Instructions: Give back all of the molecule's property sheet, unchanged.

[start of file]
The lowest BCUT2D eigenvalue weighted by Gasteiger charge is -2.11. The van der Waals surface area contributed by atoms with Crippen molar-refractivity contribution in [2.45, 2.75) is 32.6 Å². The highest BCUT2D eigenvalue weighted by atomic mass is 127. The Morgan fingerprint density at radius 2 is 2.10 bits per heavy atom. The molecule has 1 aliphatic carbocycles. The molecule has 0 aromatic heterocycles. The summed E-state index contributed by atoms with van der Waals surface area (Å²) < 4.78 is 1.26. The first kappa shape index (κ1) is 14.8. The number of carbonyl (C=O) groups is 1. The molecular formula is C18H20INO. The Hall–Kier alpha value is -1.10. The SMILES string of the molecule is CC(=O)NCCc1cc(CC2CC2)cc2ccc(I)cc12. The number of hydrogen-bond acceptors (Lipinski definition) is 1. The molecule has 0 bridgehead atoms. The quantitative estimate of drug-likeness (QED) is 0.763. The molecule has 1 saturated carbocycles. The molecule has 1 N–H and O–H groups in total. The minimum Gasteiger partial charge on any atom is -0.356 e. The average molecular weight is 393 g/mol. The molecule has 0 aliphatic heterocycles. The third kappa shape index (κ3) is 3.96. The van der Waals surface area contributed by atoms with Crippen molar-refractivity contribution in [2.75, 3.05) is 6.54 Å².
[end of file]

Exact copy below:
The lowest BCUT2D eigenvalue weighted by Gasteiger charge is -2.11. The van der Waals surface area contributed by atoms with Crippen molar-refractivity contribution in [2.45, 2.75) is 32.6 Å². The highest BCUT2D eigenvalue weighted by atomic mass is 127. The Morgan fingerprint density at radius 2 is 2.10 bits per heavy atom. The molecule has 1 aliphatic carbocycles. The molecule has 0 aromatic heterocycles. The summed E-state index contributed by atoms with van der Waals surface area (Å²) < 4.78 is 1.26. The first kappa shape index (κ1) is 14.8. The number of carbonyl (C=O) groups is 1. The molecular formula is C18H20INO. The Hall–Kier alpha value is -1.10. The SMILES string of the molecule is CC(=O)NCCc1cc(CC2CC2)cc2ccc(I)cc12. The number of hydrogen-bond acceptors (Lipinski definition) is 1. The molecule has 0 bridgehead atoms. The quantitative estimate of drug-likeness (QED) is 0.763. The molecule has 1 saturated carbocycles. The molecule has 1 N–H and O–H groups in total. The minimum Gasteiger partial charge on any atom is -0.356 e. The average molecular weight is 393 g/mol. The molecule has 0 aliphatic heterocycles. The third kappa shape index (κ3) is 3.96. The van der Waals surface area contributed by atoms with Crippen molar-refractivity contribution in [2.75, 3.05) is 6.54 Å².